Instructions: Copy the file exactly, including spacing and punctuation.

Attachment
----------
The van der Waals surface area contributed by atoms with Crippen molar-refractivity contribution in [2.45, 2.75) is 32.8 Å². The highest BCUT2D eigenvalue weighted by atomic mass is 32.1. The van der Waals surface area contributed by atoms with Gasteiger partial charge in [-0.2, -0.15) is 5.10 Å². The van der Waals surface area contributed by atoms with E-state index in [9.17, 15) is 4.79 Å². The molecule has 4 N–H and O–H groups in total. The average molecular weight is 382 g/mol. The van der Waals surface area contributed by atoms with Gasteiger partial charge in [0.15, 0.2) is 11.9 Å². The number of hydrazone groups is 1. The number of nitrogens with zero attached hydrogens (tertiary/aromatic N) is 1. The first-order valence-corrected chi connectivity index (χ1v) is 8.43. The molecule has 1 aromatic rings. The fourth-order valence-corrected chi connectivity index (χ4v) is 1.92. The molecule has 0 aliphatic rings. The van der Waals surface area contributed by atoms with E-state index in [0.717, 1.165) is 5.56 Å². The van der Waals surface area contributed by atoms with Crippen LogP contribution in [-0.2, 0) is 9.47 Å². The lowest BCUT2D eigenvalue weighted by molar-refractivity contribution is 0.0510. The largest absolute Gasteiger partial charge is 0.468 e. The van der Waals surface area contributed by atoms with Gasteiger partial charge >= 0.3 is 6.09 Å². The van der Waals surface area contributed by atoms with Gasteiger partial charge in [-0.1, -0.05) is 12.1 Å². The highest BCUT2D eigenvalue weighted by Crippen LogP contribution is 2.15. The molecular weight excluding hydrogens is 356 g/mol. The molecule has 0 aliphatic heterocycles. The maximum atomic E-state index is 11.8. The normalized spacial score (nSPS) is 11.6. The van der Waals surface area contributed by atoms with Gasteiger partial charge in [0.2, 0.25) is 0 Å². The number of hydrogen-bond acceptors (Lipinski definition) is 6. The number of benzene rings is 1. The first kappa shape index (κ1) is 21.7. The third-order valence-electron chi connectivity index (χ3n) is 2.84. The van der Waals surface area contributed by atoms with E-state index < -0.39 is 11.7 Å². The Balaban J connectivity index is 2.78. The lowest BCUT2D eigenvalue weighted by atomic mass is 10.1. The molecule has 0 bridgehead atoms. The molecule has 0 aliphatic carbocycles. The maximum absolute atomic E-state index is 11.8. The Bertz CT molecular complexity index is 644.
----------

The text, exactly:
The van der Waals surface area contributed by atoms with Crippen molar-refractivity contribution in [2.45, 2.75) is 32.8 Å². The highest BCUT2D eigenvalue weighted by atomic mass is 32.1. The van der Waals surface area contributed by atoms with Gasteiger partial charge in [-0.2, -0.15) is 5.10 Å². The van der Waals surface area contributed by atoms with E-state index in [9.17, 15) is 4.79 Å². The molecule has 4 N–H and O–H groups in total. The average molecular weight is 382 g/mol. The van der Waals surface area contributed by atoms with Gasteiger partial charge in [0.15, 0.2) is 11.9 Å². The number of hydrazone groups is 1. The number of nitrogens with zero attached hydrogens (tertiary/aromatic N) is 1. The first-order valence-corrected chi connectivity index (χ1v) is 8.43. The molecule has 1 aromatic rings. The fourth-order valence-corrected chi connectivity index (χ4v) is 1.92. The molecule has 0 aliphatic rings. The van der Waals surface area contributed by atoms with E-state index in [0.717, 1.165) is 5.56 Å². The van der Waals surface area contributed by atoms with Crippen LogP contribution in [-0.2, 0) is 9.47 Å². The lowest BCUT2D eigenvalue weighted by molar-refractivity contribution is 0.0510. The largest absolute Gasteiger partial charge is 0.468 e. The van der Waals surface area contributed by atoms with Gasteiger partial charge >= 0.3 is 6.09 Å². The van der Waals surface area contributed by atoms with Gasteiger partial charge in [-0.1, -0.05) is 12.1 Å². The highest BCUT2D eigenvalue weighted by Crippen LogP contribution is 2.15. The molecular weight excluding hydrogens is 356 g/mol. The molecule has 0 aliphatic heterocycles. The maximum atomic E-state index is 11.8. The normalized spacial score (nSPS) is 11.6. The van der Waals surface area contributed by atoms with Gasteiger partial charge in [0.2, 0.25) is 0 Å². The number of hydrogen-bond acceptors (Lipinski definition) is 6. The number of benzene rings is 1. The first kappa shape index (κ1) is 21.7. The third-order valence-electron chi connectivity index (χ3n) is 2.84. The van der Waals surface area contributed by atoms with E-state index < -0.39 is 11.7 Å². The Balaban J connectivity index is 2.78. The lowest BCUT2D eigenvalue weighted by atomic mass is 10.1. The molecule has 0 bridgehead atoms. The molecule has 0 aliphatic carbocycles. The maximum absolute atomic E-state index is 11.8. The Bertz CT molecular complexity index is 644.